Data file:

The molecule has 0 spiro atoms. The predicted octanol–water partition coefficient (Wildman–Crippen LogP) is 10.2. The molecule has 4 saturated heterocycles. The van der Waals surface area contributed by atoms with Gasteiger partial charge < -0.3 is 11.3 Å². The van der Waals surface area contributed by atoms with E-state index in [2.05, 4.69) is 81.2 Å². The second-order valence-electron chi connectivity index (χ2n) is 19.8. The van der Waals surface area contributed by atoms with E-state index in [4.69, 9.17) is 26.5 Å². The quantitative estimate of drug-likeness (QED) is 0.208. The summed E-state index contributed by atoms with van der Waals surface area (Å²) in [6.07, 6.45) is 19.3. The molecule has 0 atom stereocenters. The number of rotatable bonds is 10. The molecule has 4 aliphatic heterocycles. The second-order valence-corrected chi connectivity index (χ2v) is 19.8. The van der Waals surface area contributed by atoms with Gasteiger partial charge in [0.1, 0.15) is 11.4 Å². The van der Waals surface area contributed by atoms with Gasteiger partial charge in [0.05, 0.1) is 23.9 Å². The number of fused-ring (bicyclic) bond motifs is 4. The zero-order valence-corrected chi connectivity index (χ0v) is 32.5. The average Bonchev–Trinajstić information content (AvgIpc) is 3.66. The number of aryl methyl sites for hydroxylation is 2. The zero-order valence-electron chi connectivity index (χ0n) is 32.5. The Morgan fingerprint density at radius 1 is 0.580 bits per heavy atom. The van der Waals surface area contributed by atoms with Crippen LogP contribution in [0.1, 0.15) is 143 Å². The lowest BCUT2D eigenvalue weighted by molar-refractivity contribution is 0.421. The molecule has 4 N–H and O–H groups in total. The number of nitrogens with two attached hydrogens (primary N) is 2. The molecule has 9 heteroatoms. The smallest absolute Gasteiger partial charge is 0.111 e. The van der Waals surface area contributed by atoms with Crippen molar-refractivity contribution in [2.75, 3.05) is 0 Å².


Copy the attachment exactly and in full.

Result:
The molecule has 0 spiro atoms. The predicted octanol–water partition coefficient (Wildman–Crippen LogP) is 10.2. The molecule has 4 saturated heterocycles. The van der Waals surface area contributed by atoms with Gasteiger partial charge < -0.3 is 11.3 Å². The van der Waals surface area contributed by atoms with E-state index in [2.05, 4.69) is 81.2 Å². The second-order valence-electron chi connectivity index (χ2n) is 19.8. The van der Waals surface area contributed by atoms with E-state index in [4.69, 9.17) is 26.5 Å². The quantitative estimate of drug-likeness (QED) is 0.208. The summed E-state index contributed by atoms with van der Waals surface area (Å²) in [6.07, 6.45) is 19.3. The molecule has 0 atom stereocenters. The number of rotatable bonds is 10. The molecule has 4 aliphatic heterocycles. The second-order valence-corrected chi connectivity index (χ2v) is 19.8. The van der Waals surface area contributed by atoms with Gasteiger partial charge in [0.1, 0.15) is 11.4 Å². The van der Waals surface area contributed by atoms with Gasteiger partial charge in [0.05, 0.1) is 23.9 Å². The number of fused-ring (bicyclic) bond motifs is 4. The zero-order valence-corrected chi connectivity index (χ0v) is 32.5. The average Bonchev–Trinajstić information content (AvgIpc) is 3.66. The number of aryl methyl sites for hydroxylation is 2. The zero-order valence-electron chi connectivity index (χ0n) is 32.5. The Morgan fingerprint density at radius 1 is 0.580 bits per heavy atom. The van der Waals surface area contributed by atoms with Crippen LogP contribution in [0.1, 0.15) is 143 Å². The lowest BCUT2D eigenvalue weighted by molar-refractivity contribution is 0.421. The molecule has 4 N–H and O–H groups in total. The number of nitrogens with two attached hydrogens (primary N) is 2. The molecule has 9 heteroatoms. The smallest absolute Gasteiger partial charge is 0.111 e. The van der Waals surface area contributed by atoms with Crippen molar-refractivity contribution in [2.75, 3.05) is 0 Å².